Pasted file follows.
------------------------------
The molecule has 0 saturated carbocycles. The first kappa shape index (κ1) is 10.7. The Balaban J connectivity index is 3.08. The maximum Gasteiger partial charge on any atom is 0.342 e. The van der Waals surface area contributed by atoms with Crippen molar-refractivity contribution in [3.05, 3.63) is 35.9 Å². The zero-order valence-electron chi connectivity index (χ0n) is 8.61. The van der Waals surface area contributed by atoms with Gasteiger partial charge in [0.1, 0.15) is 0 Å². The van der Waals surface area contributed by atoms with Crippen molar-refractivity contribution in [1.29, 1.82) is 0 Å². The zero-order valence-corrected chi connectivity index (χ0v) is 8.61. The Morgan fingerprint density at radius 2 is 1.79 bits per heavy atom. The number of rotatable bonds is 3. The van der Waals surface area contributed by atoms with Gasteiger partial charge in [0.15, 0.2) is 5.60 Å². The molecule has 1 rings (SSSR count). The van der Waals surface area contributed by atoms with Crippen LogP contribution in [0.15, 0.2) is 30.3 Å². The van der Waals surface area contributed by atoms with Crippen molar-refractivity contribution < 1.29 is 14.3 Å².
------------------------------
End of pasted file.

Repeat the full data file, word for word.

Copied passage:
The molecule has 0 saturated carbocycles. The first kappa shape index (κ1) is 10.7. The Balaban J connectivity index is 3.08. The maximum Gasteiger partial charge on any atom is 0.342 e. The van der Waals surface area contributed by atoms with Crippen molar-refractivity contribution in [3.05, 3.63) is 35.9 Å². The zero-order valence-electron chi connectivity index (χ0n) is 8.61. The van der Waals surface area contributed by atoms with Gasteiger partial charge in [0.1, 0.15) is 0 Å². The van der Waals surface area contributed by atoms with Crippen molar-refractivity contribution in [1.29, 1.82) is 0 Å². The zero-order valence-corrected chi connectivity index (χ0v) is 8.61. The Morgan fingerprint density at radius 2 is 1.79 bits per heavy atom. The number of rotatable bonds is 3. The van der Waals surface area contributed by atoms with Gasteiger partial charge in [0.15, 0.2) is 5.60 Å². The molecule has 1 rings (SSSR count). The van der Waals surface area contributed by atoms with Crippen LogP contribution in [0.15, 0.2) is 30.3 Å². The van der Waals surface area contributed by atoms with Crippen molar-refractivity contribution < 1.29 is 14.3 Å².